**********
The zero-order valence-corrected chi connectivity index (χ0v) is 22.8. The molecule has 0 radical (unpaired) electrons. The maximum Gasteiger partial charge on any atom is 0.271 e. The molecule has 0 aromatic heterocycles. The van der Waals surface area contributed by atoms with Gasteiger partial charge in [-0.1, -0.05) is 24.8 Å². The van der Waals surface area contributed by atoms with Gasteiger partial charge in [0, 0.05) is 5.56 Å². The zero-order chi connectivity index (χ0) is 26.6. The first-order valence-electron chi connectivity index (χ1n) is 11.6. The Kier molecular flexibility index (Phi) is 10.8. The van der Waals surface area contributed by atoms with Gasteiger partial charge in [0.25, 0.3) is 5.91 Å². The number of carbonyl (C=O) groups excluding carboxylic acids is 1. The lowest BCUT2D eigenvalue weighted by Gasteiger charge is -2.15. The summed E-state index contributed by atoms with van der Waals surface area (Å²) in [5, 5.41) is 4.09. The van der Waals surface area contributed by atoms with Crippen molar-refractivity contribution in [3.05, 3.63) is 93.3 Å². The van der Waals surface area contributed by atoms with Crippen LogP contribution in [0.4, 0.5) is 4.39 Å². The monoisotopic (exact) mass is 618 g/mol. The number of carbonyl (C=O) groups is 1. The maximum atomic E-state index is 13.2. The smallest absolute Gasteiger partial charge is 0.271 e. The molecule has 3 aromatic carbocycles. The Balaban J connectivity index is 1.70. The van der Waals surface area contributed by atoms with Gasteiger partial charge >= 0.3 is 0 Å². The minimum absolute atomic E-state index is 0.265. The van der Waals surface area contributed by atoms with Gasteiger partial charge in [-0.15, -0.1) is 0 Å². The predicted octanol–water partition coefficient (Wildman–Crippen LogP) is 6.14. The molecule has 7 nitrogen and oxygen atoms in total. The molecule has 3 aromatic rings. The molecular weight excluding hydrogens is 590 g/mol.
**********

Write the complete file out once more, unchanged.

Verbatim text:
The zero-order valence-corrected chi connectivity index (χ0v) is 22.8. The molecule has 0 radical (unpaired) electrons. The maximum Gasteiger partial charge on any atom is 0.271 e. The molecule has 0 aromatic heterocycles. The van der Waals surface area contributed by atoms with Gasteiger partial charge in [-0.1, -0.05) is 24.8 Å². The van der Waals surface area contributed by atoms with Gasteiger partial charge in [0, 0.05) is 5.56 Å². The zero-order chi connectivity index (χ0) is 26.6. The first-order valence-electron chi connectivity index (χ1n) is 11.6. The Kier molecular flexibility index (Phi) is 10.8. The van der Waals surface area contributed by atoms with Gasteiger partial charge in [0.25, 0.3) is 5.91 Å². The number of carbonyl (C=O) groups excluding carboxylic acids is 1. The lowest BCUT2D eigenvalue weighted by Gasteiger charge is -2.15. The summed E-state index contributed by atoms with van der Waals surface area (Å²) in [5, 5.41) is 4.09. The van der Waals surface area contributed by atoms with Crippen molar-refractivity contribution in [3.05, 3.63) is 93.3 Å². The van der Waals surface area contributed by atoms with Crippen LogP contribution in [0.4, 0.5) is 4.39 Å². The monoisotopic (exact) mass is 618 g/mol. The number of carbonyl (C=O) groups is 1. The maximum atomic E-state index is 13.2. The smallest absolute Gasteiger partial charge is 0.271 e. The molecule has 3 aromatic carbocycles. The Balaban J connectivity index is 1.70. The van der Waals surface area contributed by atoms with Gasteiger partial charge >= 0.3 is 0 Å². The minimum absolute atomic E-state index is 0.265. The van der Waals surface area contributed by atoms with Gasteiger partial charge in [-0.15, -0.1) is 0 Å². The predicted octanol–water partition coefficient (Wildman–Crippen LogP) is 6.14. The molecule has 7 nitrogen and oxygen atoms in total. The molecule has 3 aromatic rings. The molecular weight excluding hydrogens is 590 g/mol.